Mon | Dec 10, 2018

Editorial: Should the Gov’t say sorry to Rastas?

Published:Monday | December 14, 2015 | 12:00 AM

Arlene Harrison Henry has attended her job as public defender with commendable energy and a willingness to jump, without prompting, into matters in which citizens are in danger of compromise. Her intervention in the St Hilda's High School debacle in defence of head girl Jade Bascoe against religious bigotry was especially refreshing. That is part of her mandate.

But we suspect that with the sheer number of incidents in which people's constitutionally protected rights are being impinged on by institutions of the State and the limited resources of her office, Mrs Harrison Henry is hard-pressed to determine on which matters she should expend her time, and the manpower and money of her office.

Which is why - its historic and social relevance, notwithstanding - we are surprised she chose to take up the more than half-century-old Coral Gardens case of violence between Rastafarians and the Jamaican State.

But having done it, the public defender may have provided an opportunity for the Government to reflect on the post-Independence misadventures by the State and determine for which of those closure demands at least an official apology, as Mrs Harrison-Henry has recommended be given to the Coral Gardens Rastafarians, their descendants and, by extension, the wider Rastafarian community. We expect, though, the Government to be circumspect about her call for compensation for surviving victims, for fear it be subjected to moral hazard.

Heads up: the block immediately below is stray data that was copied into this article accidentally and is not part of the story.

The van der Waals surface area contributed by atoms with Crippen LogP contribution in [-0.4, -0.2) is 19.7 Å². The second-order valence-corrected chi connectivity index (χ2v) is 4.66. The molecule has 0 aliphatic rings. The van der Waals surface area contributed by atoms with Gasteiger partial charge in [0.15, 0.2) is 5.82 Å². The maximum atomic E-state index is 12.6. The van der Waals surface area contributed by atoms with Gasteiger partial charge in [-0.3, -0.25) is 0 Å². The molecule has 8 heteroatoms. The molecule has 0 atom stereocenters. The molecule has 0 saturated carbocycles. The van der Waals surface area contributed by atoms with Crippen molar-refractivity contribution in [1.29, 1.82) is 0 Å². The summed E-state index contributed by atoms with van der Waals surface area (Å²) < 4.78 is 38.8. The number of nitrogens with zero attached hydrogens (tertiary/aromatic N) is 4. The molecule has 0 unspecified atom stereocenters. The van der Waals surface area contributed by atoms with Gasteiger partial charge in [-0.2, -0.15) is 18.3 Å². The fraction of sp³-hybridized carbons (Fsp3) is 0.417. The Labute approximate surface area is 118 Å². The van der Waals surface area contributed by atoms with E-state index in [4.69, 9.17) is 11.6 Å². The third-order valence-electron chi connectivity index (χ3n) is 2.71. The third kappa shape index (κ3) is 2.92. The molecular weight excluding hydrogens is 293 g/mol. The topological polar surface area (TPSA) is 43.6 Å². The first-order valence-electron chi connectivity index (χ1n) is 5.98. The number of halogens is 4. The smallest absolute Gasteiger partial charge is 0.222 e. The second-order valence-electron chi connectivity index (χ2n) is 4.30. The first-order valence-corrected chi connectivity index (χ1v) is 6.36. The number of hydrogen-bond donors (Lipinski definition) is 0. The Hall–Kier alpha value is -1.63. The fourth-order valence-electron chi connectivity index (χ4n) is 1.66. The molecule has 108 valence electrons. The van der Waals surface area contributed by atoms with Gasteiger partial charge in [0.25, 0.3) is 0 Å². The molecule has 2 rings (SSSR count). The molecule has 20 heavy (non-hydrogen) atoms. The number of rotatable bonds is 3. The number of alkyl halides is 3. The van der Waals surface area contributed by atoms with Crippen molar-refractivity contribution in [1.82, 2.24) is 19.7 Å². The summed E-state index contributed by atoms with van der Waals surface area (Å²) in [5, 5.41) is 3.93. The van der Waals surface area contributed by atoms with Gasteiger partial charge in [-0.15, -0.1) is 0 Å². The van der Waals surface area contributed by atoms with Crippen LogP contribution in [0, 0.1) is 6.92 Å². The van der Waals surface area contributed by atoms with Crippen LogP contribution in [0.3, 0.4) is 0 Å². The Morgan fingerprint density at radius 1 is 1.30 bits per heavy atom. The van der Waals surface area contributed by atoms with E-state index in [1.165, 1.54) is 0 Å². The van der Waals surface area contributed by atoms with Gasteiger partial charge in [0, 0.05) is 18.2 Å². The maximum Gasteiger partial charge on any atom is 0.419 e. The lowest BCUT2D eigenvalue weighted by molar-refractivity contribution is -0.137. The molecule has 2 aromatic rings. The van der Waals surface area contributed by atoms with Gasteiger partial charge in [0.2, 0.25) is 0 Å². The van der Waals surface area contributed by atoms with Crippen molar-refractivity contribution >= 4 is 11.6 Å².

Coral Gardens is in Montego Bay and was the scene of a 1963 incident when what, by most accounts, was a dispute between a land owner and a Rastafarian erupted into a mini riot that was forcefully put down by the Jamaican authorities with the deaths of eight Rastafarians and two policemen. More than 150 other Rastafarians were arrested, many of them beaten. Some shaved their locks and beards to avoid retribution, it has been reported.

It was not the first incident of violence between the Jamaican State and Rastafarians, then a relatively new Afrocentric, religious, countercultural movement of marginalised poor people who were viewed with suspicion. Three years earlier, at a Rastafarian compound in St Catherine, two members of the movement were killed and two soldiers wounded during an attempt to move the group from their settlement.




With regard to Coral Gardens, which has been the subject of significant scholarly discourse, Mrs Harrison Henry told Coral Gardens residents that "our investigations" discovered abuse, which underpinned her recommendation for the State's "apology to those Rastafarians who were imprisoned, assaulted, taken into custody and were not themselves ... involved in any unlawful activities".

Academics will certainly look forward to the broader publication of Mrs Harrison Henry's findings, hoping that it offers new insights and a deeper understanding of this socially significant event in Jamaica's modern history. Indeed, we look forward to theirs, as well as the contribution of others, on the public defender's call for government financing and technical support for the "preservation of Rastafari culture" and other economic activity.

Rastafarians have had a significant impact on Jamaica's modern identity. The issue that is likely to arise is whether theirs ought to receive special acknowledgement and how the Jamaican State should redress the wrongs it has done to too many of its citizens.